So, let’s say you want to take $80,000 out of your 401(k) to make a 20% down payment on a $400,000 home. You might feel like you found a shortcut to homeownership by taking money out of your 401(k), but $24,000 of that $80,000 will get eaten up in taxes and penalties before you can even spend it. Poof! You’ll have to take even more out of your 401(k) if you still want to put 20% down.

And by the way, depending on your annual income, the amount you withdraw, and your state’s tax rates, your giant withdrawal to make that down payment will most likely bump you up into the next tax bracket (maybe even two), which means a higher tax bill for you for the year.

401(k) Loans

The second way to use your 401(k) to buy a house is even worse than the first: a 401(k) loan. It’s debt—debt made against yourself and your future. It’s such a bad idea that some 401(k) plans won’t even allow you to take out a loan.

With a 401(k) loan, the IRS limits how much you can borrow for a down payment: up to $50,000 or half the amount you have in your 401(k) account, whichever is less. Depending on the plan, you could have up to 25 years to pay it back—with interest, of course.5

On the surface, a loan might strike you as a smarter way to go. You’re borrowing from yourself, so the interest you pay essentially goes back to you and not some bank. So long as you keep making payments, you won’t have any penalties or taxes to deal with.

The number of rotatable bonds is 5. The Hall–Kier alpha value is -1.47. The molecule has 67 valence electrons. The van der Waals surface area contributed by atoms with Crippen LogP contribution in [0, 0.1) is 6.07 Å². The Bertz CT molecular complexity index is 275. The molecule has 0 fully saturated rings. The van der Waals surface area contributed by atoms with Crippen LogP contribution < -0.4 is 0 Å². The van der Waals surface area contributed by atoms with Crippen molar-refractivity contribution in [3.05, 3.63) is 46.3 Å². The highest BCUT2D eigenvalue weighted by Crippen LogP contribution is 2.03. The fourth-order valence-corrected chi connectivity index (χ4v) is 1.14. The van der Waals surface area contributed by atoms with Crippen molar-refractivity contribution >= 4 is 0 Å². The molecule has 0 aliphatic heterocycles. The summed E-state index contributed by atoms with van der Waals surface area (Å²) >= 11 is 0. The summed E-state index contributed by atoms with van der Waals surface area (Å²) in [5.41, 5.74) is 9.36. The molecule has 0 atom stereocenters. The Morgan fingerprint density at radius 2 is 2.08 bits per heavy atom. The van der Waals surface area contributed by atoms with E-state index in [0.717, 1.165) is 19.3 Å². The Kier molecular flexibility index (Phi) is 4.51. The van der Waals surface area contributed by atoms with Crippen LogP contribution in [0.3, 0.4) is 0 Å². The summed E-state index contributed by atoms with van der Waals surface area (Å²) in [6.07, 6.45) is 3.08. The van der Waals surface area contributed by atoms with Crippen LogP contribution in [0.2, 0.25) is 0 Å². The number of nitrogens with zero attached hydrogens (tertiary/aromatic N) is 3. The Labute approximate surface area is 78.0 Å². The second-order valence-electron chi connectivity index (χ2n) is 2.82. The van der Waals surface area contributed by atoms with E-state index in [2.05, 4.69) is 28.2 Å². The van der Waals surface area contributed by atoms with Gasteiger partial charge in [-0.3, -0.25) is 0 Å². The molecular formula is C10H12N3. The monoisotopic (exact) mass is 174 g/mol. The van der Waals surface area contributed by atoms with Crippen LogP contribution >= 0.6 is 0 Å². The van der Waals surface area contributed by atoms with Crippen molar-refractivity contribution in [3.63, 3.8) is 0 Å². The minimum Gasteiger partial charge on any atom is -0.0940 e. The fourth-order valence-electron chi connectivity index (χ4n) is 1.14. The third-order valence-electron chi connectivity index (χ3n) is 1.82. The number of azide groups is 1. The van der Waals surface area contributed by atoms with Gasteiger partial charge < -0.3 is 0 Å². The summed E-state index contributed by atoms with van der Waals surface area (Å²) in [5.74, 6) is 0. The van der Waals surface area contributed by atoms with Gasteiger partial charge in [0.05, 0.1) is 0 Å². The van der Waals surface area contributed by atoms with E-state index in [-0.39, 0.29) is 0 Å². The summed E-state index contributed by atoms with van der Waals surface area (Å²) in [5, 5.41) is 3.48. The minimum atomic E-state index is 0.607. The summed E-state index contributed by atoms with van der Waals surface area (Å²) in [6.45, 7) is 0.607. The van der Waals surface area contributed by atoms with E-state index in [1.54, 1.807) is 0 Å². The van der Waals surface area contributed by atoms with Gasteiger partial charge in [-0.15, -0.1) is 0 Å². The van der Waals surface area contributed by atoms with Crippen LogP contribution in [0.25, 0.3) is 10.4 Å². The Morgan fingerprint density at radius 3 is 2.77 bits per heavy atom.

But guess what? It’s not the smart way to go. In fact, it’s pretty stupid.

For one thing, that 5–7% interest you’ll be paying yourself is nowhere close to the long-term return of 10–12% you could get if you left your money in your 401(k) in good growth stock mutual funds. Why in the world would you trade 10–12% for 5–7%? That seems nuts, right?

But here’s something even nuttier. If you get fired, laid off, or leave your job before you pay off the loan, you’ll have to pay the balance in full before the federal tax deadline the following year (which we all know is on or around April 15). If you don’t, the government will consider the loan an early withdrawal on your 401(k), and all the taxes and fees that you tried to avoid by taking out the loan in the first place will kick in.6 That means that, as long as you have that 401(k) loan over your head, there’s no freedom to leave your company if, let’s say, your boss is a jerk or you’d just like to move to a more tax-friendly state.

And . . . hello! . . . a loan is nothing but big, fat debt! And debt is dumb. Don’t risk your retirement nest egg over a stupid debt that’ll take you years to pay off.

Some people might tell you that a loan like this is “good debt”—like a student loan. You’re investing in your future home, after all. Well, we’re here to tell you there is no such thing as “good debt.” Debt robs you of your greatest wealth-building tool: your income. And you can’t use it to build wealth if it’s tied up in debt payments.